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Pixelmator iOS and macOS Review – The Digital Fix

Mac and iOS users are spoiled for choice when it comes to photo editing tools, but there’s a reason Pixelmator is mentioned in the same breath as Adobe’s excellent creative suite.

While it lacks that ecosystem’s range of features and ability to dovetail with seemingly every other artistic software, it offers enthusiasts and beginners (like me) an impressive amount of power at a much more appealing price.

We’ll be breaking this review down into the Mac and iPhone/iPad versions of the software.


Put simply, Pixelmator on macOS is a joy to use. On a mid-2015 iMac (albeit with 24 GB of RAM) it ran impressively well, and on a late 2019 16-inch MacBook Pro everything feels instantaneous.

That’s down to the developer’s continued optimisation work, with Pixelmator on Mac continually ahead of many similar apps in terms of adoption of macOS features. Working with Apple’s Metal graphics, with MacBook Pro touch bar functionality, and Catalina support, it’s a dream companion for any Apple user.

In fact, we were able to connect an iPad Pro using macOS Catalina’s Sidecar function and use the Apple Pencil on the tablet to cut out images in a heartbeat.

As with Photoshop, Pixelmator is layer-based. This not only makes it instantly familiar to users but means that if you’ve spent any time with Adobe’s application a lot of what you’ll do in Pixelmator can be done using muscle memory.

Whether it’s cutting out images as we mentioned earlier, instantly colour matching, or simply adding effects like “Light Leak” to make your latest snaps Instagram ready, there’s plenty of power here for an impressively low price (£29.99 on the Mac App Store).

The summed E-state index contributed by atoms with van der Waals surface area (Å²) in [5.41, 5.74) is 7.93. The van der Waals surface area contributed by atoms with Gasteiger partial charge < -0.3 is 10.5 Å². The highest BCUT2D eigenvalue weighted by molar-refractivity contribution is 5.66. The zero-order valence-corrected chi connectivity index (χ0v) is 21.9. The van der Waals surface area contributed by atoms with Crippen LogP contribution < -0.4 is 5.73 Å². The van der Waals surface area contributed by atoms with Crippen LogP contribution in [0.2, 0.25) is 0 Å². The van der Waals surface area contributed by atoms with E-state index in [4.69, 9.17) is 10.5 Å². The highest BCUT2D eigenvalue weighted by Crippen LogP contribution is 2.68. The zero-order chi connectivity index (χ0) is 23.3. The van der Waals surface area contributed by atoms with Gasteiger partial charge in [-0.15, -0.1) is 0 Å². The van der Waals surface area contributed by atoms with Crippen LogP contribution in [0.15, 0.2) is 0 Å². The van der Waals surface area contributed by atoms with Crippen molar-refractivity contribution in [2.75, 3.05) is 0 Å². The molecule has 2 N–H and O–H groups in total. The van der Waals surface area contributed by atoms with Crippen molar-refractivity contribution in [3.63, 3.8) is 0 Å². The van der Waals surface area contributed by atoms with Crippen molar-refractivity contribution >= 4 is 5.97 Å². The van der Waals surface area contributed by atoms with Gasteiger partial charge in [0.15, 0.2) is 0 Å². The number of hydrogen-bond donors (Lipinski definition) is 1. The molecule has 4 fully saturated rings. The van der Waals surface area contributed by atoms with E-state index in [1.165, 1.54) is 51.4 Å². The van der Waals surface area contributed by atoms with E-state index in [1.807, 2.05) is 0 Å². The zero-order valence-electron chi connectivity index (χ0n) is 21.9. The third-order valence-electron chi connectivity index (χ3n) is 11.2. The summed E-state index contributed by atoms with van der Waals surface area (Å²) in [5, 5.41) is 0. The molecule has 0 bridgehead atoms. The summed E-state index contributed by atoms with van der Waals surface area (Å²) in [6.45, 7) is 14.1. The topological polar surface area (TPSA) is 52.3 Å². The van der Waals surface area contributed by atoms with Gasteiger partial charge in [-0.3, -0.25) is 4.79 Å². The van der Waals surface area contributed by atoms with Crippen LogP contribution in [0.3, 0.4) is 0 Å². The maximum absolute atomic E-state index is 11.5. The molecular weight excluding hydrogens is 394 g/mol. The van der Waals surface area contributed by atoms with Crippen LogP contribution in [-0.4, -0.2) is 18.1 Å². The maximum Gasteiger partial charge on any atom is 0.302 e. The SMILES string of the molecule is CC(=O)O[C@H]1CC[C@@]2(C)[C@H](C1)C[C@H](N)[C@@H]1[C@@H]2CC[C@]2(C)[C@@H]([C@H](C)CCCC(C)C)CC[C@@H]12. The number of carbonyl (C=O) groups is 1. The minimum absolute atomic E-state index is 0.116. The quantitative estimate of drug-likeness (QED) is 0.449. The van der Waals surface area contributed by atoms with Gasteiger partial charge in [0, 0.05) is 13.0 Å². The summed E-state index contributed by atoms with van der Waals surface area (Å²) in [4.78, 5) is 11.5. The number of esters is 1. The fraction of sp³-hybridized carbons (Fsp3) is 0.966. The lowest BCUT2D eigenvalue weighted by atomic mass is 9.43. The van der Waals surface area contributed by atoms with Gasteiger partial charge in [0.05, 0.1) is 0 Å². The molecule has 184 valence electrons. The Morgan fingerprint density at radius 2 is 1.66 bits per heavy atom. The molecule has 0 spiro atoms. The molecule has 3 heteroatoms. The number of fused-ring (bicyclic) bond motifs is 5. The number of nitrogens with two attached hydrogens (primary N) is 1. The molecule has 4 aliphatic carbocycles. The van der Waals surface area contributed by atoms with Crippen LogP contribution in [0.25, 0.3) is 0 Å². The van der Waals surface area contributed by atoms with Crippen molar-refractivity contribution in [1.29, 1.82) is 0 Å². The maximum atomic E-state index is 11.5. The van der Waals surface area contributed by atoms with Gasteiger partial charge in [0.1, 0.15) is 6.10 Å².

If you’re a budding designer, there’s plenty more than the powerful photo editing suite here. Pixelmator offers a full suite of painting tools, as well as the ability to sculpt vector shapes and logos as well as Typography features that allow for stunning custom images.

Not only is it powerful, but it’s convenient too – users can use extensions within the Photos app to retouch and add distortion to photos without even needing to open Pixelmator.


We’re pleased to report that Pixelmator on iOS (and iPadOS) is similarly well optimised.

It crams in almost every feature from the macOS release, and thanks to the power of the latest iPhones and Pixelmator Team’s impressive harnessing of it, photo editing is more powerful than the likes of Lightroom’s free tier – with a one-off fee of £4.99 instead of a monthly subscription.

A smart two-pane system means that whichever device you’re using has enough room for the smallest of details, although we would advise on using an iPad as opposed to an iPhone.

Not only do you get Apple Pencil support, but you’ll also be able to use a much larger display with which to tweak your images. It’s easy to do since the app has cloud support to keep files in the same place.

In truth, it’s simply impossible not to recommend Pixelmator for the vast majority of users. If you’re deeply entrenched in Adobe’s ecosystem you may struggle to make the jump, but for a casual user like myself, it offered everything I could possibly ask for in a photo editing application.

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